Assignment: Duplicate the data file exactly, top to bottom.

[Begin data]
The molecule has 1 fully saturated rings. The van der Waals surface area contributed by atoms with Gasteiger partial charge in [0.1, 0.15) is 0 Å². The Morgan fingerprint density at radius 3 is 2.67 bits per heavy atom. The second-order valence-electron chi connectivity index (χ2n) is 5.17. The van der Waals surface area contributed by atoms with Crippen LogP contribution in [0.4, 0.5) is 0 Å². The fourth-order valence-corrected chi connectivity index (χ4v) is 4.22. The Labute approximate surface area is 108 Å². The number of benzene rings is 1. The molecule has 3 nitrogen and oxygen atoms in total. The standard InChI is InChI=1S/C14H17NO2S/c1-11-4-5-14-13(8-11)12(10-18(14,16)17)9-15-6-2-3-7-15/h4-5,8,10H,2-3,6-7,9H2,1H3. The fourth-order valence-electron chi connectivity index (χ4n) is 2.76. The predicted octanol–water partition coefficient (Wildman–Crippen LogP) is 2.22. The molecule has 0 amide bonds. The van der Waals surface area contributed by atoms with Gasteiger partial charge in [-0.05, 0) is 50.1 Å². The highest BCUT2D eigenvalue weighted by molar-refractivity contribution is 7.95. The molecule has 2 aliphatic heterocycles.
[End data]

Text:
The molecule has 1 fully saturated rings. The van der Waals surface area contributed by atoms with Gasteiger partial charge in [0.1, 0.15) is 0 Å². The Morgan fingerprint density at radius 3 is 2.67 bits per heavy atom. The second-order valence-electron chi connectivity index (χ2n) is 5.17. The van der Waals surface area contributed by atoms with Crippen LogP contribution in [0.4, 0.5) is 0 Å². The fourth-order valence-corrected chi connectivity index (χ4v) is 4.22. The Labute approximate surface area is 108 Å². The number of benzene rings is 1. The molecule has 3 nitrogen and oxygen atoms in total. The standard InChI is InChI=1S/C14H17NO2S/c1-11-4-5-14-13(8-11)12(10-18(14,16)17)9-15-6-2-3-7-15/h4-5,8,10H,2-3,6-7,9H2,1H3. The fourth-order valence-electron chi connectivity index (χ4n) is 2.76. The predicted octanol–water partition coefficient (Wildman–Crippen LogP) is 2.22. The molecule has 0 amide bonds. The van der Waals surface area contributed by atoms with Gasteiger partial charge in [-0.05, 0) is 50.1 Å². The highest BCUT2D eigenvalue weighted by molar-refractivity contribution is 7.95. The molecule has 2 aliphatic heterocycles.